R and R

Sometimes the hardest part of the training is the not training part. The focus and dedication to improvement becomes such a welcomed grind that tunnel vision takes over completely. I’m all about the work that it takes to get better. I’ve become so focused on putting the work in, that it makes me forget about the other important part of the train. The rest and relaxation part.

Time off Is a very underrated but very important tool for recovery and refocusing. Some say that a week off will actually make you better when you come back. I was never so sure about that as I’ve had weeks off where I come back much better and weeks off where I come back feeling like I’ve forgotten my whole repertoire of moves. Add to that the cardio part seems to be much harder as I’m still trying to get back into the swing of things after time off. Nothing really prepares you for fighting like fighting, so it leaves me feeling like I will have missed out on a lot.

The key part in all this is to think of the positives. I’m giving myself a much needed time to rest and recover. Breaks are important for recovery and as long as I still keep my goal in mind and my mental repertoire of moves fresh, My battery should hopefully be charged to keep me through another long year of training and competition. In the meantime, it’s nice to have a little free time, get out, and have some fun outside of the sport. As long as I can keep reminding myself that this is a good thing!

The Procedure

After almost 2 weeks of hobbling around I was sure that I had endured a serious injury. Although this is entirely unlike me I decided to go to a doctor and get myself checked out. It had been about a week and a half and I felt no better at all. I was still limping and my knee felt severely sore and swollen. Upon getting a quick examination, my doctor informed me that I had an LCL strain and possibly some serious meniscus tear. Now I don’t know exactly what all that means, but it sounds really bad. Surgery bad.

I Went for my MRI on Thursday and the suspense of the 24 hour waiting time for my results could have probably killed me. I waited and just sweat it out until late Friday afternoon when the results had finally come in. My doctor informed me that although I had endured a major trauma as indicated by the swelling, I was actually just very lucky. It turns out that despite everything, I am only dealing with inflammation, and while heavy, certainly workable. After my fears of surgery and months of staying out of the gym and the competition scene had taken over, I am given this amazing breath of fresh air! The doctor would like to keep seeing me and have me working some exercise to strengthen the muscles around the joint, But says that I can expect to return to training in one week. I can’t remember the last time I heard better news!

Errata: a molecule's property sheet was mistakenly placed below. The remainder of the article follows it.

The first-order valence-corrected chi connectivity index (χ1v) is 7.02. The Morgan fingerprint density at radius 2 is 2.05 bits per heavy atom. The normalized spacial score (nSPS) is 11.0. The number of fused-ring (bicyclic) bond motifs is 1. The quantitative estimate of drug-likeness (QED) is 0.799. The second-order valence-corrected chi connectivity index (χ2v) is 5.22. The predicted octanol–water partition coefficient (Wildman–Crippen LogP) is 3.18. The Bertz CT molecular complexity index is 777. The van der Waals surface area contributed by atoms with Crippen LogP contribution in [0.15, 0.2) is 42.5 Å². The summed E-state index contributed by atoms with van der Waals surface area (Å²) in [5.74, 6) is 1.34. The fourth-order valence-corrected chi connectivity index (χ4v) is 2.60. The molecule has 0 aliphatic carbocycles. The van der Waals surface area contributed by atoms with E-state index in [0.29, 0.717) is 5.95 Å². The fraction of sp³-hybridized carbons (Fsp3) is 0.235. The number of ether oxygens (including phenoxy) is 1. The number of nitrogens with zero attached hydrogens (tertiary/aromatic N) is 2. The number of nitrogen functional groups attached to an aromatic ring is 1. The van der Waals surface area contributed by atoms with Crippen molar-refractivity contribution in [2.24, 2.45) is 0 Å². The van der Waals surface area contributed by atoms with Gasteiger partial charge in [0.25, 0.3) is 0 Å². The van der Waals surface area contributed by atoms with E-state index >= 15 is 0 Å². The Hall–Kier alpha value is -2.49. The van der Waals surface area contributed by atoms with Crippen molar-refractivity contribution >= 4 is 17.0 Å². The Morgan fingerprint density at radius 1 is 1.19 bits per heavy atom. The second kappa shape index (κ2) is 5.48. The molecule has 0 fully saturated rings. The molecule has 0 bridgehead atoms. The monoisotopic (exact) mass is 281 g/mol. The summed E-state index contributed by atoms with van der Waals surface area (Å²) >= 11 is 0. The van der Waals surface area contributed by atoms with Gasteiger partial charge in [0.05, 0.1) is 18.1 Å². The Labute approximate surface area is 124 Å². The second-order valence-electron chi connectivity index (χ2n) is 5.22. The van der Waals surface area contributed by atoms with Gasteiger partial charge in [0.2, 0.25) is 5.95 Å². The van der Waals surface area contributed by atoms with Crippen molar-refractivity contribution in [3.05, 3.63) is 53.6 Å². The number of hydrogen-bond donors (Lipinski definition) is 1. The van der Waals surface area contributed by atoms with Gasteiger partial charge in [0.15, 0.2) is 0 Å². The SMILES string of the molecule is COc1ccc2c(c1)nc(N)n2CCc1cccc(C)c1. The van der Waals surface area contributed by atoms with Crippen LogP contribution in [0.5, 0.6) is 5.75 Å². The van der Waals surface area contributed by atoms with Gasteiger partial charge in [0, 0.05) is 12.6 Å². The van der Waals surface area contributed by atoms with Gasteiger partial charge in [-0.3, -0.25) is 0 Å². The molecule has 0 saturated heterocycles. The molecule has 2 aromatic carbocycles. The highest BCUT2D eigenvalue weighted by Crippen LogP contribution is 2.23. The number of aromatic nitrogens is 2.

Dealing with Injury

I showed up at a small tournament last weekend. I was initially just going to watch some matches and cheer some friends on. After a couple weeks of enjoying myself, going overboard on ice cream and cheeseburgers after almost every training session, I probably shouldn’t have been competing. Once I got there though, things were different. i saw fights going on, competitors everywhere, and I decided “why not?”. I grabbed my gear out of my car (it’s ALWAYS in my car) and I got ready to jump in. After all, you only live once, right?

Halfway through my third match my leg ended up in a strange position, forcing my knee to loudly pop and almost give way. I continued on with my match, winning and making it to the semi final round. At that point I found myself unable to perform up to par and I eventually ended up losing that match. I hobbled off of the mat and had a really hard time walking without a limp after that. I accepted my 3rd place medal and then proceeded to go get myself some nice. By this point, I could tell something was up. I’ve been through a lot of injuries, mostly off the mat. It started to seem quite obvious that at this point I was in some trouble. I went home and took some ibuprofen, rested some and continued with the ice, but the damage had been done. Something was definitely wrong, and after a week and a half of no improvement, it was time to contact a doctor.